Domain Spotlight:

How I Make Money Domaining Part 3: Using History to Determine Value

After releasing part 4 of my “How I Make Money” series, people asked where Part 3 was. I forgot to post it. So here it is.

Every domain is unique.  That is the true value of a domain.  There is no exact matching domain in the world like the one you own.  The price truly is whatever you want it to be.  It’s yours.  You name the price.  But let’s pretend you actually want to sell it.  Let’s get away from the dreams of someone offering you a million dollars for you name and move into the price you may actually get.

I’ve mention in the second post of this series that I like liquid domains.  Domains that easily sell every day.  There are two reasons I like these domains.  One, I can always find a seller but another major reason I like them is measurable history.  It is much easier to put a price on a domain when there is comparable sales history.  While this doesn’t mean you have to sell the domain for the same prices as those before you, it is a good base to start.  It gives you a bottom.  A “why would I sell it for this price when domain X sold for that two months ago”.   Again, no domain is exactly the same so the comparables are often stretched by the seller.  I can’t tell you how many times I’ve received statements like sold for a million and I have for only $5400 (made up prices).  There is no comparison here. and yes.  Those two no.

My research tool of choice is  It’s the original source of sales history on the net.  It’s what Estibot was built on but it has grown and continued to add data under Adam Strong and company.  I always look to see if the domain I’m interested in has ever been sold publicly or if a similar name has been sold as well.  I’ll also do a Google check for the same reason.  Namebio doesn’t have every sale but it has most of DnJournal’s and Sedo and some of Namejet’s as well.  In short, it’s not perfect but I think its the best.

So now I have some similar sales from history.  I will also look at potential.  How many searches for this term are on Google and with those searches, what is the monetization possibilities, ie what’s the CPC?  I think the CPC and searches are often overrated but it does give you potential and potential is the driver behind 95% of all purchases.  Whether or not you can get any of that CPC money is determined by so many more variables.  If you have a domain that pays $24 CPC but the competition is high and incredibly difficult to rank then realistically you will never see daylight in Google.  To me that brings the value down.  Value up because of potential, value down because of difficulty of monetization.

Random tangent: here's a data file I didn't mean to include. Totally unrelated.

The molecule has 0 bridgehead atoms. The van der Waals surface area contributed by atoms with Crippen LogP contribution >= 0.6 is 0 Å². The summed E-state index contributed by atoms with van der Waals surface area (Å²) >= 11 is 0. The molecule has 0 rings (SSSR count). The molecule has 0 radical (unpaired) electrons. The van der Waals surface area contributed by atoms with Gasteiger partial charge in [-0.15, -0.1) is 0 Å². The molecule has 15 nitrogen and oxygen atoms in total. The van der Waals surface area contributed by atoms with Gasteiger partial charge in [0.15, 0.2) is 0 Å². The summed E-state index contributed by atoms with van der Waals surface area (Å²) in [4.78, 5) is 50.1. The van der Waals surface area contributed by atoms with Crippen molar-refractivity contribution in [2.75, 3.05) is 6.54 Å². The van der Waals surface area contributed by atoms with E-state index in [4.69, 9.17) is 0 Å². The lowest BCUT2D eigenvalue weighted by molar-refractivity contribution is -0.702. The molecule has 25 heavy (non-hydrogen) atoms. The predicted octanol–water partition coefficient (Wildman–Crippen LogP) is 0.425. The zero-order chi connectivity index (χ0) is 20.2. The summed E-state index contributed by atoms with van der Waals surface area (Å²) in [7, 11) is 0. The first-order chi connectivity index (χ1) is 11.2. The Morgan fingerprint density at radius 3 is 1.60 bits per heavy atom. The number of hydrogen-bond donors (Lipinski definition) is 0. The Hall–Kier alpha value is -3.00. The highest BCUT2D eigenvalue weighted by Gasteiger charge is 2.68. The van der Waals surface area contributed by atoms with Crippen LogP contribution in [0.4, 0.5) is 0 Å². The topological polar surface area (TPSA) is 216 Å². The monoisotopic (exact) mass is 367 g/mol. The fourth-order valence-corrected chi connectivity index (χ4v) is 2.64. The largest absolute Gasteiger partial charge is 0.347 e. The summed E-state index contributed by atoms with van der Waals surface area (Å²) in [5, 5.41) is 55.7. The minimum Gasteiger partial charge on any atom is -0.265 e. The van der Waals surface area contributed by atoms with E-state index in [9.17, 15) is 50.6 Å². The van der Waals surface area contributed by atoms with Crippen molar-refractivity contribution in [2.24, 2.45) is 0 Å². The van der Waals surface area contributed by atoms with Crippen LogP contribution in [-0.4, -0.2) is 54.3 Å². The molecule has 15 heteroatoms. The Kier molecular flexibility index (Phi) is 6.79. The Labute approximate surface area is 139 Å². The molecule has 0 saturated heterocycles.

Let’s get back to liquid domain, domains that seem to always sell.,,, LL.orgs.  They are names that are sold closer to stocks.  All close in value with some being a little better than the others.  The main reason I like these is two reasons.  They sell so well there is a lot of history.  Second, there are limited amounts.  NNNN.coms for instance, only have roughly only 10,000 domains.  I have tracked the sale of over 1000 of them over the years. That means I have the sales data of 10% of all names available. You can’t say that about many types of domains.  It gives me a pretty good idea what I can get for the name.  It also lets me know what I should pay.  It obviously needs to be under the “going rate” of that type.  This has served me well during this recent upswing in pricing.  Buy low, sell high. Sounds pretty simple.  You just have to know what low is and you have to keep the sales price to a level that you can sell the domain quickly.  Using Namebio’s history, and staying with the short domains, I have been able to do a pretty good job of doing both this last year


Domain Spotlight:

5 Replies to “How I Make Money Domaining Part 3: Using History to Determine Value”

  1. … “Second, there are limited amounts. NNNN.coms for instance, only have roughly only 10,000 domains” …. Critical info. Supply/Demand and unlike a stock these 10,000 domains (.com) can never be diluted away by issuing more shares.
    … “I have tracked the sale of over 1000 of them over the years. That means I have the sales data of 10% of all names available.”
    Doing your homework has paid off.
    Thanks for sharing.
    How did you know there are only 10,000’s available? Basic Math or is there a site that says that?

  2. @John
    0000 to 9999 = 10,000 available NNNN’s as this would cover all the numeric possiblities.

  3. Thing is, domainers regularly undersell good domains to hold onto their crap domains, we do it too, it’s human nature.

    Shane, you have an offline business too, truly what is $10,000 in the whole scheme of things?

    If you see how it benefits you, it’s an easy business expense to justify, isn’t it?

  4. You still have those impulse buyers out there who overpay for domains. They fuel the overpricing by domain owners.

  5. I took a look at Namebio and there are not many sales reported from Godaddy. I see a lot of 50k offers on Godaddy everyday though. Why is that?

Comments are closed.